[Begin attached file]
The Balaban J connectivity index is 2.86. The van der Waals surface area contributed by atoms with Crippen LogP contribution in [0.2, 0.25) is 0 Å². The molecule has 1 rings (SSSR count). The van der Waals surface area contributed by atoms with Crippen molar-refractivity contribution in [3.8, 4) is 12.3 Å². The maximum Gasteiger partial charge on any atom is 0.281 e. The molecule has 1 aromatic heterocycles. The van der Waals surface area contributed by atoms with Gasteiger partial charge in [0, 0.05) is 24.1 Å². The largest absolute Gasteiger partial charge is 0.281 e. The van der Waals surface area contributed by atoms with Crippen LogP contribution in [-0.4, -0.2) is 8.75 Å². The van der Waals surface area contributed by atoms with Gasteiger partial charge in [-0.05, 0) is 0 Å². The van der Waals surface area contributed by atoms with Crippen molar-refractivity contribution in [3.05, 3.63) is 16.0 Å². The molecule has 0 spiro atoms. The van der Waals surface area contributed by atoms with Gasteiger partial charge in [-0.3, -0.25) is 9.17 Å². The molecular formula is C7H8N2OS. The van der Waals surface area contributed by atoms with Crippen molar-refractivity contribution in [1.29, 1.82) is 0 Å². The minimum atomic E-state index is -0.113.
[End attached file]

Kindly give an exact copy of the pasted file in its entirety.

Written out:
The Balaban J connectivity index is 2.86. The van der Waals surface area contributed by atoms with Crippen LogP contribution in [0.2, 0.25) is 0 Å². The molecule has 1 rings (SSSR count). The van der Waals surface area contributed by atoms with Crippen molar-refractivity contribution in [3.8, 4) is 12.3 Å². The maximum Gasteiger partial charge on any atom is 0.281 e. The molecule has 1 aromatic heterocycles. The van der Waals surface area contributed by atoms with Gasteiger partial charge in [0, 0.05) is 24.1 Å². The largest absolute Gasteiger partial charge is 0.281 e. The van der Waals surface area contributed by atoms with Crippen LogP contribution in [-0.4, -0.2) is 8.75 Å². The van der Waals surface area contributed by atoms with Gasteiger partial charge in [-0.05, 0) is 0 Å². The van der Waals surface area contributed by atoms with Crippen molar-refractivity contribution in [3.05, 3.63) is 16.0 Å². The molecule has 0 spiro atoms. The van der Waals surface area contributed by atoms with Gasteiger partial charge in [-0.3, -0.25) is 9.17 Å². The molecular formula is C7H8N2OS. The van der Waals surface area contributed by atoms with Crippen molar-refractivity contribution in [1.29, 1.82) is 0 Å². The minimum atomic E-state index is -0.113.